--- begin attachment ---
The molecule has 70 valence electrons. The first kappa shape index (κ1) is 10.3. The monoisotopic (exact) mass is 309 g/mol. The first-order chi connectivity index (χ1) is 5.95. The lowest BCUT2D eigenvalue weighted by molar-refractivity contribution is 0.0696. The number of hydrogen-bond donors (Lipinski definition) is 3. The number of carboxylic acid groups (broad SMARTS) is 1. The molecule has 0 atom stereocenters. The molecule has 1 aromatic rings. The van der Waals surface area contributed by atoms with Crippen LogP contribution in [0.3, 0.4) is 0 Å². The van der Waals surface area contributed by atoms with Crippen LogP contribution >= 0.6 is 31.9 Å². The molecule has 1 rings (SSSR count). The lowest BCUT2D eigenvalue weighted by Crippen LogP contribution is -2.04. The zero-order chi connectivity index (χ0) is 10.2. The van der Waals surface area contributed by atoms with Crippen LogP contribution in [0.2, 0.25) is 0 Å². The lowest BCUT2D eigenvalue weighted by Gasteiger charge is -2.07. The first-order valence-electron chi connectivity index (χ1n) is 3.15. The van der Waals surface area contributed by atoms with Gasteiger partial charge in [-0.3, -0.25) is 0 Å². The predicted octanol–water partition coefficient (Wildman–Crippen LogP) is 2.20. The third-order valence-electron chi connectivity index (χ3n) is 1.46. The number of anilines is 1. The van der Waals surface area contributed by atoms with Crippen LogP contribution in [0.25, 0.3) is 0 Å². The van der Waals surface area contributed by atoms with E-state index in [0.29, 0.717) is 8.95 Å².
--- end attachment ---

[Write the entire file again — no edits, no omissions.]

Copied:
The molecule has 70 valence electrons. The first kappa shape index (κ1) is 10.3. The monoisotopic (exact) mass is 309 g/mol. The first-order chi connectivity index (χ1) is 5.95. The lowest BCUT2D eigenvalue weighted by molar-refractivity contribution is 0.0696. The number of hydrogen-bond donors (Lipinski definition) is 3. The number of carboxylic acid groups (broad SMARTS) is 1. The molecule has 0 atom stereocenters. The molecule has 1 aromatic rings. The van der Waals surface area contributed by atoms with Crippen LogP contribution in [0.3, 0.4) is 0 Å². The van der Waals surface area contributed by atoms with Crippen LogP contribution >= 0.6 is 31.9 Å². The molecule has 1 rings (SSSR count). The lowest BCUT2D eigenvalue weighted by Crippen LogP contribution is -2.04. The zero-order chi connectivity index (χ0) is 10.2. The van der Waals surface area contributed by atoms with Crippen LogP contribution in [0.2, 0.25) is 0 Å². The lowest BCUT2D eigenvalue weighted by Gasteiger charge is -2.07. The first-order valence-electron chi connectivity index (χ1n) is 3.15. The van der Waals surface area contributed by atoms with Gasteiger partial charge in [-0.3, -0.25) is 0 Å². The predicted octanol–water partition coefficient (Wildman–Crippen LogP) is 2.20. The third-order valence-electron chi connectivity index (χ3n) is 1.46. The number of anilines is 1. The van der Waals surface area contributed by atoms with Crippen LogP contribution in [0.25, 0.3) is 0 Å². The van der Waals surface area contributed by atoms with E-state index in [0.29, 0.717) is 8.95 Å².